Australian lawmakers confident in F-35's future

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spazsinbad

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Unread post06 Mar 2018, 18:13

Varley F-35 support modules delivered
05 Mar 2018 ADM

"The first two mobile mission system facilities, developed by Varley Group to support the Royal Australian Air Force’s (RAAF) F-35A aircraft were delivered by Lockheed Martin Australia today.

The modules, known as Deployable Duty Facilities (DDF), are critical to enabling the F-35s to be operated and maintained while on deployment away from RAAF Bases Williamtown and Tindal and contain in-house support systems including the F-35 Autonomic Logistic Information System (ALIS).

“These are the first of 29 deployable facilities that will provide transportable, secure workspaces for ADF personnel to support operations and maintenance activities,” Defence Industry Minister Chrsitopher Pyne said. “Without the deployable facilities, the aircraft’s full capabilities will not be realised...."

Image: "These secure and environmentally-controlled workspaces allow Australian Defence Force personnel to operate information support systems for the F-35 Joint Strike Fighter, F/A-18F Super Hornet, E/A-18 Growler and P-8 Poseidon." http://yaffa-cdn.s3.amazonaws.com/adm/i ... ainer3.jpg


Source: http://www.australiandefence.com.au/new ... -delivered
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steve2267

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Unread post07 Mar 2018, 17:21

The F-35 vs AEW&C thread got me searching... but my searches were inconclusive. This thread seems most apropos to ask:

Do the Aussie E-7 Wedgetails currently possess MADL or MADL-capability (via SDR & waveform magic)?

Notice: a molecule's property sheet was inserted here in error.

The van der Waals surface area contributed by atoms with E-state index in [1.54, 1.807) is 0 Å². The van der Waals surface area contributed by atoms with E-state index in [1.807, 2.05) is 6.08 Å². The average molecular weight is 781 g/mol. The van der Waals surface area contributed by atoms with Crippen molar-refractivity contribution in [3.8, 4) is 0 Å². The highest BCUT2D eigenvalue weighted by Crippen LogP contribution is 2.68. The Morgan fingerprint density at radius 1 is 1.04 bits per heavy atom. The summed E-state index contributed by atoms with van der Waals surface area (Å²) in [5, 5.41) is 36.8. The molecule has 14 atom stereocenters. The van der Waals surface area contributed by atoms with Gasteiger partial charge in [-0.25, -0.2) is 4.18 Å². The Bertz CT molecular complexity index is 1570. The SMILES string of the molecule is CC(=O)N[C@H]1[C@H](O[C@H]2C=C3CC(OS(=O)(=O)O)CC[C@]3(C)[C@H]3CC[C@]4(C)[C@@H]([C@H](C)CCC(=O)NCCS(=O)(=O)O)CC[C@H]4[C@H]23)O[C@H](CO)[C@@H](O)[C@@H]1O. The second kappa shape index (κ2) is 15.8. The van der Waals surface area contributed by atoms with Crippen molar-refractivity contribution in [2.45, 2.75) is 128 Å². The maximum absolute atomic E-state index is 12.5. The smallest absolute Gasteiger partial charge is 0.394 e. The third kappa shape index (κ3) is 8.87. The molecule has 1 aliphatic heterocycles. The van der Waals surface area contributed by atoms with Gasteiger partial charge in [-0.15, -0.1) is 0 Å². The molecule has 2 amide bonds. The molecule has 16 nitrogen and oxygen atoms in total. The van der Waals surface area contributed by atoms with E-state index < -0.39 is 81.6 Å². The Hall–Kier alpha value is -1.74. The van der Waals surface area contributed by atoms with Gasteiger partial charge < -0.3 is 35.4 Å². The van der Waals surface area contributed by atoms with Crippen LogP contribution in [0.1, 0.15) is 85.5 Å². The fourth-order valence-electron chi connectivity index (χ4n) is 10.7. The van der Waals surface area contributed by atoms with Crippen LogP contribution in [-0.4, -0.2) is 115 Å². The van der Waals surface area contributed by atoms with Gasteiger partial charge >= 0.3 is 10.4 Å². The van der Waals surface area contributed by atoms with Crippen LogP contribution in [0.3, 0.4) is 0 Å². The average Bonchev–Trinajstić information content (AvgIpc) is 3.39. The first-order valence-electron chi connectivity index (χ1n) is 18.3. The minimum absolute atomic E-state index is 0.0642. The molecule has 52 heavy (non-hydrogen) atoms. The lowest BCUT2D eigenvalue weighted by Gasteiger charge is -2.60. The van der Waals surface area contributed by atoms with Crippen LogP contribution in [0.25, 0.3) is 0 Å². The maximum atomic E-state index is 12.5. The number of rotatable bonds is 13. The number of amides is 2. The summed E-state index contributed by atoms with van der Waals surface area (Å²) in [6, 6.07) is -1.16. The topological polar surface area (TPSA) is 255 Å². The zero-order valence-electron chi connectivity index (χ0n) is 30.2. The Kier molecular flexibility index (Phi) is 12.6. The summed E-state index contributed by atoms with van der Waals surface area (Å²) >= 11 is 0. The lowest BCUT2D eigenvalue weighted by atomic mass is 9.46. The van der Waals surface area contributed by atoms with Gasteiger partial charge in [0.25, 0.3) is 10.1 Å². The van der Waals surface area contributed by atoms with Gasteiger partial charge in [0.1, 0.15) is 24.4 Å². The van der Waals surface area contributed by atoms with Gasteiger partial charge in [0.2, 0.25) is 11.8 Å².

This post, viewtopic.php?p=371081#p371081, kind of wonders the same thing, but I don't see a definitive answer.

If Wedgies don't have MADL now, do the gents down under have plans to add MADL to the E-7? If so, are they going to bake it in to the skin, use existing antennas & SDRs, or thrown BACN (NG Freedom550?) on it?

Link-16 from E-7 to the F-35's just seems so yesterday...
Take an F-16, stir in A-7, add dollop of F-117 & gob of F-22, sprinkle with AV-8B, stir well, then bake. Whaddya get? An F-35.
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Unread post09 Mar 2018, 09:43

Photo: "Varley workers pose before one of the 22 Deployable Duty Facilities built under the sub-contract to Lockheed Martin. Credit: Varley Group" http://yaffa-cdn.s3.amazonaws.com/yaffa ... 815_o2.jpg
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optimist

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Unread post09 Mar 2018, 12:01

We aren't really buying a LM shed, are we? Whoever wrote the intellectual property rights and got a shed in the list, deserves a bonus.

"These secure and environmentally-controlled" Fair enough the veranda will give a bit of shade. Does this also mean they will put up plastic curtains when it's windy or rains?
Last edited by optimist on 09 Mar 2018, 12:07, edited 1 time in total.
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Unread post09 Mar 2018, 12:05

Truly AWEsome - the Aussie SHED! Shoulda bin made of corrugated iron of the rusty kind. I guess the wheels are square.
RAN FAA A4G Skyhawk 1970s: https://www.faaaa.asn.au/spazsinbad-a4g/ AND https://www.youtube.com/channel/UCwqC_s6gcCVvG7NOge3qfAQ/
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Unread post09 Mar 2018, 14:15

Little known fact: The Aussie sheds are made from old F-111 scrap :)
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element1loop

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Unread post09 Mar 2018, 15:30

optimist wrote:We aren't really buying a LM shed, are we?

"These secure and environmentally-controlled"...


"enviromentally controlled" is code for being equipped with a can of Aeroguard.
Accel + Alt + VLO + DAS + MDF + Radial-Dist = LIFE
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Unread post09 Mar 2018, 22:14

“ environmentally controlled" is code for being equipped with a can of Aeroguard.”

Element, generally if I had an issue with bugs and insect in y accomodation while deployed In faraway exotic places I would call Room Service and have them deal with it. If we did have to slum it in a location such as Butterworth or Townsville then we had a secret RAAF recipe for bug spray made from a combination of Detol and baby oil that worked a treat.